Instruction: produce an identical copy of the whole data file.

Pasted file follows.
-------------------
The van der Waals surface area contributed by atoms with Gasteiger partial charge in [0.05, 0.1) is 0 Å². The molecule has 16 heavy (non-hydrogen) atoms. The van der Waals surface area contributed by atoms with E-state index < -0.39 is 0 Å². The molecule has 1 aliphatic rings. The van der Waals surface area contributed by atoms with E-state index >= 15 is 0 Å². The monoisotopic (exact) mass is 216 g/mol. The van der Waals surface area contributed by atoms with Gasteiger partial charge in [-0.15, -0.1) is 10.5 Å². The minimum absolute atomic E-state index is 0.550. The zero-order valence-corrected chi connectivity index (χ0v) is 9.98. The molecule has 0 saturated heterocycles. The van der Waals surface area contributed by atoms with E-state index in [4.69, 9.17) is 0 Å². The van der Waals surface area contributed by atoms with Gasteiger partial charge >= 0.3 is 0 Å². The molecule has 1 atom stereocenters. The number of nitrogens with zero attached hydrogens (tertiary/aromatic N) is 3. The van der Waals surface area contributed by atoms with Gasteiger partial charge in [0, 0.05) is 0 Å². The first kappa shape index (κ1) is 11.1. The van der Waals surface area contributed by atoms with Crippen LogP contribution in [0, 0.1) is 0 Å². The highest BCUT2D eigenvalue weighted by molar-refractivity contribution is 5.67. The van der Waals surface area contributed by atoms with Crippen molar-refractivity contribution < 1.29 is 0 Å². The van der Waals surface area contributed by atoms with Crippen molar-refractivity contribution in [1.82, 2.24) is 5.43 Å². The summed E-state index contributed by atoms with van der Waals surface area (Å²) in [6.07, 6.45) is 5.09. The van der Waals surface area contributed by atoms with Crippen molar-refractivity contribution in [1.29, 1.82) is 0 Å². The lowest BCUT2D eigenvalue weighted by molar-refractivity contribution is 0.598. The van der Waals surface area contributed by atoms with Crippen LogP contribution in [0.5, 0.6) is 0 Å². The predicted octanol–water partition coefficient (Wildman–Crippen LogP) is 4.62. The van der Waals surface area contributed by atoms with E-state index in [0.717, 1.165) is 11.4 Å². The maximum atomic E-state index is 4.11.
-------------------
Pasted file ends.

The van der Waals surface area contributed by atoms with Gasteiger partial charge in [0.05, 0.1) is 0 Å². The molecule has 16 heavy (non-hydrogen) atoms. The van der Waals surface area contributed by atoms with E-state index < -0.39 is 0 Å². The molecule has 1 aliphatic rings. The van der Waals surface area contributed by atoms with E-state index >= 15 is 0 Å². The monoisotopic (exact) mass is 216 g/mol. The van der Waals surface area contributed by atoms with Gasteiger partial charge in [-0.15, -0.1) is 10.5 Å². The minimum absolute atomic E-state index is 0.550. The zero-order valence-corrected chi connectivity index (χ0v) is 9.98. The molecule has 0 saturated heterocycles. The van der Waals surface area contributed by atoms with E-state index in [4.69, 9.17) is 0 Å². The van der Waals surface area contributed by atoms with Gasteiger partial charge >= 0.3 is 0 Å². The molecule has 1 atom stereocenters. The number of nitrogens with zero attached hydrogens (tertiary/aromatic N) is 3. The van der Waals surface area contributed by atoms with Gasteiger partial charge in [0, 0.05) is 0 Å². The first kappa shape index (κ1) is 11.1. The van der Waals surface area contributed by atoms with Crippen LogP contribution in [0, 0.1) is 0 Å². The highest BCUT2D eigenvalue weighted by molar-refractivity contribution is 5.67. The van der Waals surface area contributed by atoms with Crippen molar-refractivity contribution < 1.29 is 0 Å². The van der Waals surface area contributed by atoms with Crippen molar-refractivity contribution in [1.82, 2.24) is 5.43 Å². The summed E-state index contributed by atoms with van der Waals surface area (Å²) in [6.07, 6.45) is 5.09. The van der Waals surface area contributed by atoms with Crippen molar-refractivity contribution in [1.29, 1.82) is 0 Å². The lowest BCUT2D eigenvalue weighted by molar-refractivity contribution is 0.598. The van der Waals surface area contributed by atoms with Crippen LogP contribution in [0.5, 0.6) is 0 Å². The predicted octanol–water partition coefficient (Wildman–Crippen LogP) is 4.62. The van der Waals surface area contributed by atoms with E-state index in [0.717, 1.165) is 11.4 Å². The maximum atomic E-state index is 4.11.